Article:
Acne due to a medicine

Author: Reviewed and updated by Dr Amanda Oakley, Dermatologist, Hamilton, New Zealand; Vanessa Ngan, Staff Writer; Clare Morrison, Copy Editor, 2014.


Introduction

Acne or acneform (acne-like) eruptions can occasionally be caused by, or aggravated by, medications (drugs).

Hormones

Several hormonal medications may cause or aggravate acne.

  • Oral corticosteroids, which may also cause steroid acne by increasing yeast proliferation within the hair follicle
  • Contraceptive agents: medroxyprogesterone injection (Depo-Provera™), implanted (Jadelle™ or Implanon™) or intrauterine progesterone (eg Mirena™), and oral contraceptives, which reduce circulating sex hormone binding globulin (SHBG), can sometimes aggravate acne in females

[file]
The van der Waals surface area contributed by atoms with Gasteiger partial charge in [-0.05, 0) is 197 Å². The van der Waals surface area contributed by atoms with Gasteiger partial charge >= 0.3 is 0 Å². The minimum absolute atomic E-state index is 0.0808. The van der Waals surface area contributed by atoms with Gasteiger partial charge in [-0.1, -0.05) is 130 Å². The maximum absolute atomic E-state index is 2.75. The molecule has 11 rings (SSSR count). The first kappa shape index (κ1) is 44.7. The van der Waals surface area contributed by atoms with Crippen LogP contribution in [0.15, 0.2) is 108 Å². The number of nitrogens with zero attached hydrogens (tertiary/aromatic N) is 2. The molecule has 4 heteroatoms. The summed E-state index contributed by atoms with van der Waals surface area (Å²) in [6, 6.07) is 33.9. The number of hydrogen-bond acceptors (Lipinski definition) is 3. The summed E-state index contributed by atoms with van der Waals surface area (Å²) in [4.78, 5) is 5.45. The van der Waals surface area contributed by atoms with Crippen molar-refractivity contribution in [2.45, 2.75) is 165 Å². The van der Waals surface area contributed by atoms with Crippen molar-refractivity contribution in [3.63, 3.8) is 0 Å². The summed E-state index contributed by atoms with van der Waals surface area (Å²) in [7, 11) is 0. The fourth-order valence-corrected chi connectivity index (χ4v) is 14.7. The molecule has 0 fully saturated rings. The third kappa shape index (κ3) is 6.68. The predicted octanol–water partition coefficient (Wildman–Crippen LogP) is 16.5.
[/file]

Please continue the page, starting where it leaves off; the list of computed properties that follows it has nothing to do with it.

• Testosterone
  • Anabolic steroids such as danazol, stanozolol and nandrolone can cause severe acne including acne conglobata and acne fulminans

Athletes and body-builders sometimes abuse anabolic steroids because they result in increased muscle bulk; severe acne can arise in some of these cases.

Other medication

A variety of other medications can cause acne. Theories on why they do so include their effects on the immune system; their stimulation of insulin and insulin-like growth factor through the m-TOR pathway; and direct effects they may have on the hair follicle.

Medications known to aggravate acne include:

 

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